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The World We Want: A new development agenda for post 2015

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To read about the separate target group consultations, see:


In 2000, world leaders promised to halve extreme poverty by 2015 with a global plan called the Millennium Development Goals (MDGs). Thanks to millions of people taking action and a massive global effort, real progress has been made. The number of people living in poverty globally has fallen to less than half of its 1990 level. Over two billion people gained access to better drinking water. Viet Nam has also made significant progress towards achieving the MDGs.

Yet, 1.4 billion people still live in extreme poverty. Every four seconds a child dies from preventable causes and over 900 million, particularly women and young people, suffer from chronic hunger. Climate change threatens to destroy the lives of millions more and undo the progress made so far, and inequality is growing in many parts of the world.

Continuing to address these gaps and accelerating MDG progress will still need attention after 2015, when the current MDGs expire. At the same time, work has started on what kind of global development framework should be put in place post 2015.

An open and inclusive process

The UN Secretary-General has stressed the need for extensive, inclusive and transparent consultations to ensure that the new development framework is informed by the voices of people from all parts of the world and all sections of society.
The new framework must also build on the outcome of major processes, in particular the Rio +20 Conference, and on country experiences with achieving the MDGs. It should also reflect new development challenges, with the fight against poverty and promotion of sustainable development at its core.

Work to create a new development framework has begun through an open and inclusive process. As part of this, extensive consultations involving governments, civil society, the private sector, academia and research institutions from all regions took place. The UN also facilitated national consultations in more than 50 countries, including Viet Nam.

Consultations in Viet Nam

Viet Nam has been selected for these national consultations given its impressive MDG achievements, and recent status as a middle-income country.

As part of the consultation process, the UN in Viet Nam asked a broad range of Vietnamese citizens what world they want in 2015 and what kind of development goals should be put in place.
In particular, the UN seeked the views of representatives from eight groups, including ethnic minorities, the urban and rural poor, people with disabilities, people living with HIV, young people, the elderly and the private sector.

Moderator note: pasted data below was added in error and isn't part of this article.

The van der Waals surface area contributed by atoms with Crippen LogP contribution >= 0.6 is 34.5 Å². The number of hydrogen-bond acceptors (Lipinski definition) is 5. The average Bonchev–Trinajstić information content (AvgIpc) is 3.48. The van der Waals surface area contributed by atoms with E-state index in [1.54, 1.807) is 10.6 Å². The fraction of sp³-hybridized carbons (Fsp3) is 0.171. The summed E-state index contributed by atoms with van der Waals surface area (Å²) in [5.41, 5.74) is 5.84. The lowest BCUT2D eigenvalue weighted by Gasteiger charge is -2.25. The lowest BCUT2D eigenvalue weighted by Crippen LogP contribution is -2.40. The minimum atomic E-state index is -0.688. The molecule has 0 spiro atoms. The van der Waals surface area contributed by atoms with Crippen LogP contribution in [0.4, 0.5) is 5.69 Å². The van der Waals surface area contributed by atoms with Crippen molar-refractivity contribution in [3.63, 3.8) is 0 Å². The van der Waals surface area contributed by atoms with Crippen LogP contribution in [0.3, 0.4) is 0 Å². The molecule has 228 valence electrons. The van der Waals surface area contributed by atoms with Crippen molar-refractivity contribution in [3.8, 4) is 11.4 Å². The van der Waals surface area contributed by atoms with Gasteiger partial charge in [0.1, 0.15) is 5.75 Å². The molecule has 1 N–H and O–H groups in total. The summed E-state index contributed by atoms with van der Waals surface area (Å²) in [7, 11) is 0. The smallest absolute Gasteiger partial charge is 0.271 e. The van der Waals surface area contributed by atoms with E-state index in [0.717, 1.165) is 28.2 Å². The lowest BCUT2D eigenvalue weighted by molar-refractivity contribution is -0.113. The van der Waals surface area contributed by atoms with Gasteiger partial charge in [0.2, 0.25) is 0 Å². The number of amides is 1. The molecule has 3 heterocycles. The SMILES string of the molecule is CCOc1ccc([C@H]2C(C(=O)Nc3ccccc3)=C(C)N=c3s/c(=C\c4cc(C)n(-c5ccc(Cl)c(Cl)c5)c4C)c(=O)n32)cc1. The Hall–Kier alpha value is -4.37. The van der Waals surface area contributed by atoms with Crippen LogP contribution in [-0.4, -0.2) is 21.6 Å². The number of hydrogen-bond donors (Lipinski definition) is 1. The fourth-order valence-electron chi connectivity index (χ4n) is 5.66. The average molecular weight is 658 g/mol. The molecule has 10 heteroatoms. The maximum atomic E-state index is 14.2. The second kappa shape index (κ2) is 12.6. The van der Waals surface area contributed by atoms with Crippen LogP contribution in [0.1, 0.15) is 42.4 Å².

The UN-led national consultations took place from the end of 2012 to early 2013 across the country. The opinions and views gathered were consolidated and included in a final report by the UN in Viet Nam, which reflects on the opportunities and challenges for Viet Nam with a post 2015 framework.

The Viet Nam report was discussed at a national workshop before it was shared with the UN Secretary-General’s advisory High-level Panel in March 2013. The High-level Panel submitted its findings to the UN Secretary-General in the first half of 2013. These findings then informed the Secretary-General’s report to UN Member States at the General Assembly session in September 2013.

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Did you know that in Viet Nam, the net flow of foreign direct investment increased from USD1billion in 2003 to USD10 billion in 2008, and that by 2015 reached USD23 billion?  Or that the total value of exports rose from USD2 billion in 1990 to USD72 billion in 2010, to reach USD162 billion in 2015? These impressive figures highlight the country’s robust economic success, providing a boost to the economy and employment.

These accomplishments are largely due to the reforms undertaken by Viet Nam since Doi Moi in 1986 which liberalized the economy, attracted foreign investment, fostered exports and reduced poverty. To prepare for reform, Viet Nam received extensive technical assistance from the international community, including from the United Nations Industrial Development Organization (UNIDO), well before 1986 and, more precisely, since 1978.

For more than 35 years, UNIDO has been sharing international best practices to help Viet Nam develop inclusive and sustainable industry. With more than USD100 million in expenditure, UNIDO’s technical cooperation activities have been carried out across a broad range of fields, including support to the private sector and technical and industrial research organizations, facilitation of technology transfer, trade capacity-building, human resource development, environmental protection, energy efficiency, investment promotion and responsible business practices.